By Paul Foley and John Sanders of Kilpatrick Townsend & Stockton
On Aug. 25, 2016, the Securities and Exchange Commission adopted final rules intended to update and enhance the disclosure requirements promulgated under the Investment Advisers Act of 1940—primarily by revising Form ADV. The final rules, which became effective on October 31, 2016 and have a compliance date of Oct. 1, 2017, are substantial and wide-ranging, and chief compliance officers should take note both of their provisions and the potential implementation issues they raise.
INCREASE IN SMA DISCLOSURES
Among the most significant amendments to Form ADV are those related to the disclosure of assets held in separately managed accounts. Advisers will now be required to disclose the approximate percentage of SMA assets that are invested in 12 broad asset categories, including exchange-traded equity securities, U.S. government bonds and derivatives.
This classification requirement presents a practical concern as certain SMA assets may not fit squarely within a single category. The SEC will allow advisers to use their own classification methodology for such assets, “so long as their methodologies are consistently applied and consistent with information the advisers report internally.” But what sounds like well-intentioned deference may not be as beneficial to advisers as it seems. In fact, it may trap unwary advisers, leaving them unable to change internal classification methodologies later.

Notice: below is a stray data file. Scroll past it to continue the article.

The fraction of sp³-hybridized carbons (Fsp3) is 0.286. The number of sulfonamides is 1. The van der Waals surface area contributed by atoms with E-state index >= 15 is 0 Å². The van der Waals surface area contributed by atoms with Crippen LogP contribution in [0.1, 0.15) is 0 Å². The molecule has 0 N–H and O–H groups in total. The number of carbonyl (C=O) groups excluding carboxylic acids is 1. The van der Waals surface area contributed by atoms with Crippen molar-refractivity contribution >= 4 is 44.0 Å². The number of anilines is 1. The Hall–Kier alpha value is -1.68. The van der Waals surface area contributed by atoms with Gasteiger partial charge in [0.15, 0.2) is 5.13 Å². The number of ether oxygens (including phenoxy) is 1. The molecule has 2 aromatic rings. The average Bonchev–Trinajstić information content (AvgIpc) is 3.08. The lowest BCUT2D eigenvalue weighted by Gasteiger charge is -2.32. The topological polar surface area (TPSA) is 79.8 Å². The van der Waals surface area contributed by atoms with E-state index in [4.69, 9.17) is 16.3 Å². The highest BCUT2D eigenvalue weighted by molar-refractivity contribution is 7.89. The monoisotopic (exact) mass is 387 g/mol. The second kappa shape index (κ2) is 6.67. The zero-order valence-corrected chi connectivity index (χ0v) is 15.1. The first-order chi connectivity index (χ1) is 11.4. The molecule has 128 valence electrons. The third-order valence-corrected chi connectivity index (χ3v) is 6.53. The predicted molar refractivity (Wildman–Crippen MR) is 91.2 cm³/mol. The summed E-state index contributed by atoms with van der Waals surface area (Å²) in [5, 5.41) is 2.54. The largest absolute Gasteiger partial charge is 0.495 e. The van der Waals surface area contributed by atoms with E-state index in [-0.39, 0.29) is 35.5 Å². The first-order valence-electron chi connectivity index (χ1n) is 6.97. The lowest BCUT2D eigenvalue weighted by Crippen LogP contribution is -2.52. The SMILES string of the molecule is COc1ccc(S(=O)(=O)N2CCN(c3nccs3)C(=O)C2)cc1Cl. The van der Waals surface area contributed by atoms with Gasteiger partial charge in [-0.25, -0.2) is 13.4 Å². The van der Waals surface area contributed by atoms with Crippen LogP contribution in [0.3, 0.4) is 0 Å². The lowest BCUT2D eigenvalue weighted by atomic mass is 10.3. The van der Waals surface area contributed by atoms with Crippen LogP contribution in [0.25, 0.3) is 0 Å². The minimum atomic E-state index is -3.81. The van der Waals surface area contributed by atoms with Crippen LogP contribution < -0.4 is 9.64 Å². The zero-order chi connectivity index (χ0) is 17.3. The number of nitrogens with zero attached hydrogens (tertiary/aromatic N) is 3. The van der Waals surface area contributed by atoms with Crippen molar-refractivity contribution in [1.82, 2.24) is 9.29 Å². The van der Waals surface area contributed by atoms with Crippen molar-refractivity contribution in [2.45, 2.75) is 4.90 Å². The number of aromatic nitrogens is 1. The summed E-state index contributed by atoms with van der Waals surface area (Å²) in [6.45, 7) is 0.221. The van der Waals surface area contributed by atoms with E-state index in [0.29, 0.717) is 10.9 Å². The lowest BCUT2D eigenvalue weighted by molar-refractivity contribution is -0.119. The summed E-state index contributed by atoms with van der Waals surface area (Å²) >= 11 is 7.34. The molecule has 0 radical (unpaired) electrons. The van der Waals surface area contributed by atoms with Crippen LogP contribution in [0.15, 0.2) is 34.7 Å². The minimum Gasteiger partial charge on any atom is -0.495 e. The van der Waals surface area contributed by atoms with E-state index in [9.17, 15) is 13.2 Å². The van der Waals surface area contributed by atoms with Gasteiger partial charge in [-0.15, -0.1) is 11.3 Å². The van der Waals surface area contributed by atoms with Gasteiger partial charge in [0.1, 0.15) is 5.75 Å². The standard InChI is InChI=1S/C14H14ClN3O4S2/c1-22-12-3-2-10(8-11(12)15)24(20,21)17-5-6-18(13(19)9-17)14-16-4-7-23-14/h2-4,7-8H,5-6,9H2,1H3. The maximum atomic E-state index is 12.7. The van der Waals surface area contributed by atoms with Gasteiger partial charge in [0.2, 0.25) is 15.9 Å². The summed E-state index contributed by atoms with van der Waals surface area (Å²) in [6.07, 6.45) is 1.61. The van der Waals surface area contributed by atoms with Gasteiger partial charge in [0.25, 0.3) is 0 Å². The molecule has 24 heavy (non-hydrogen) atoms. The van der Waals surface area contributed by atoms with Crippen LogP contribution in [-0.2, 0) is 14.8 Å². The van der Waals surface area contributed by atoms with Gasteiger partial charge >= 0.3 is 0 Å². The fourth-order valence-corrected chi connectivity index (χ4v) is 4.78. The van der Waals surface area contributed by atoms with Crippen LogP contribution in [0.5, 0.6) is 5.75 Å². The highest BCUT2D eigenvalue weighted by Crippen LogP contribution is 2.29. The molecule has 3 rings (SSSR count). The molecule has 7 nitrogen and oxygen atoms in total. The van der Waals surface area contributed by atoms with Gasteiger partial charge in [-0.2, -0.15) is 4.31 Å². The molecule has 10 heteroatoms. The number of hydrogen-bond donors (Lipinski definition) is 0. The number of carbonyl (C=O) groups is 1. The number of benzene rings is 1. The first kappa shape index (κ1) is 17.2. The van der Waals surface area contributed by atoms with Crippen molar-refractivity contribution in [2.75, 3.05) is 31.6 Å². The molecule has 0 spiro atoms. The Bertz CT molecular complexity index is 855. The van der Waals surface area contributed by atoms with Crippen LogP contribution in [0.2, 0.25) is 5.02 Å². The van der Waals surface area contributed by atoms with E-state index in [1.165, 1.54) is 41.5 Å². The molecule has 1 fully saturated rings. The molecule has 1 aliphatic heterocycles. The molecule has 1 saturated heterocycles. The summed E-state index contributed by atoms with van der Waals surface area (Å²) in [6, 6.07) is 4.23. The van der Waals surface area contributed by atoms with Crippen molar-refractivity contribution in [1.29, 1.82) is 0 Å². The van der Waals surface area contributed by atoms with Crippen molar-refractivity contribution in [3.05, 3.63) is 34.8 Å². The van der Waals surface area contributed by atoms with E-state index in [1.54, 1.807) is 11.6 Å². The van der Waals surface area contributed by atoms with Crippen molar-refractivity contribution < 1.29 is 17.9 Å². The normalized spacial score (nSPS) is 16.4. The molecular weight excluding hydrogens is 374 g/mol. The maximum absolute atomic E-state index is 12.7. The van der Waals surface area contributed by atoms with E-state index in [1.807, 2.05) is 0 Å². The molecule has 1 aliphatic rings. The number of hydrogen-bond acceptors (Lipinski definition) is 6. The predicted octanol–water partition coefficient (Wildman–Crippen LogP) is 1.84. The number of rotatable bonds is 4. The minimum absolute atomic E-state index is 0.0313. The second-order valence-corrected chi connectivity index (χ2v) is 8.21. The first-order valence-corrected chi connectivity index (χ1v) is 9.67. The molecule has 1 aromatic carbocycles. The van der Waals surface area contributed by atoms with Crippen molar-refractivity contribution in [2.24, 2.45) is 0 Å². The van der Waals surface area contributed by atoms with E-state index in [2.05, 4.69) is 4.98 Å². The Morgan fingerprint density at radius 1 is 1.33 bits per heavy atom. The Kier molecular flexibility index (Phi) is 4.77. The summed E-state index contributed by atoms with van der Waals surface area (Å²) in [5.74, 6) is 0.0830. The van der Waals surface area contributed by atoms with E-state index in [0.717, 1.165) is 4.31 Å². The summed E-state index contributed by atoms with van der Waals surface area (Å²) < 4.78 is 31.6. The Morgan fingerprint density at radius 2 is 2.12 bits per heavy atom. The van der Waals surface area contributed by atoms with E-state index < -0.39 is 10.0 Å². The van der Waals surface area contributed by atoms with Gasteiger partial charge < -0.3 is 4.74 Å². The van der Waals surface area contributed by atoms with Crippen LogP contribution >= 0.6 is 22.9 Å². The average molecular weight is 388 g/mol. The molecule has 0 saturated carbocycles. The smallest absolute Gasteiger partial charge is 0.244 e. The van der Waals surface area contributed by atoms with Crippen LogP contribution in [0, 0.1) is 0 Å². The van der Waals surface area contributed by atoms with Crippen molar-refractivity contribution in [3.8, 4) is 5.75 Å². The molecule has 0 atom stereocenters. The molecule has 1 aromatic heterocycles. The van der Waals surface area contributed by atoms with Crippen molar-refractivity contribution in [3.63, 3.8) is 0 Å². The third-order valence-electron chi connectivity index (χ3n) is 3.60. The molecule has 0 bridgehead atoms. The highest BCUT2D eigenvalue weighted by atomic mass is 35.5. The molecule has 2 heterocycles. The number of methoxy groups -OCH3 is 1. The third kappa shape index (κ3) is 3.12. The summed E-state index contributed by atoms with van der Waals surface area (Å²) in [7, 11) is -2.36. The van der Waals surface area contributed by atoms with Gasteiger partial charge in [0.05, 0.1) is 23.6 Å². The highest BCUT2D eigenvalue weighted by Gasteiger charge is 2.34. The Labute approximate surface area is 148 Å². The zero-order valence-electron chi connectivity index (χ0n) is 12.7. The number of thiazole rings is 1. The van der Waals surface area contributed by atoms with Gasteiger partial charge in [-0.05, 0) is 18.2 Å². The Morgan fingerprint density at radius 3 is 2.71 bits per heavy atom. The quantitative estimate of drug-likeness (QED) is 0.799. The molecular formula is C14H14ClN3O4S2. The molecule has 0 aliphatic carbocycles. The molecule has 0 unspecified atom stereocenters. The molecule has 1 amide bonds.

Perhaps more surprisingly, the new SMA disclosure requirements may be of marginal utility with respect to SMAs holding significant interests in funds, such as exchange-traded funds, mutual funds, hedge funds and private equity funds. Indeed, despite the wide variations among fund asset allocations, the amendments only require advisers to disclose the amount of fund assets held in SMAs. Advisers are expressly told not to look through such funds with respect to the underlying exposure to the various asset categories.
The lack of a look-through mechanism means that the SEC and current and potential advisory clients may garner little information from the new disclosure requirements. This is particularly true with respect to advisers that primarily use funds in SMAs.
For example, if nearly all of an adviser’s SMA assets are invested in funds, the new disclosure requirements will provide almost no meaningful insight regarding the risk, diversification or strategies used by the adviser in SMAs. This issue will only grow more pronounced as advisers increasingly use ETFs and other fund-based strategies.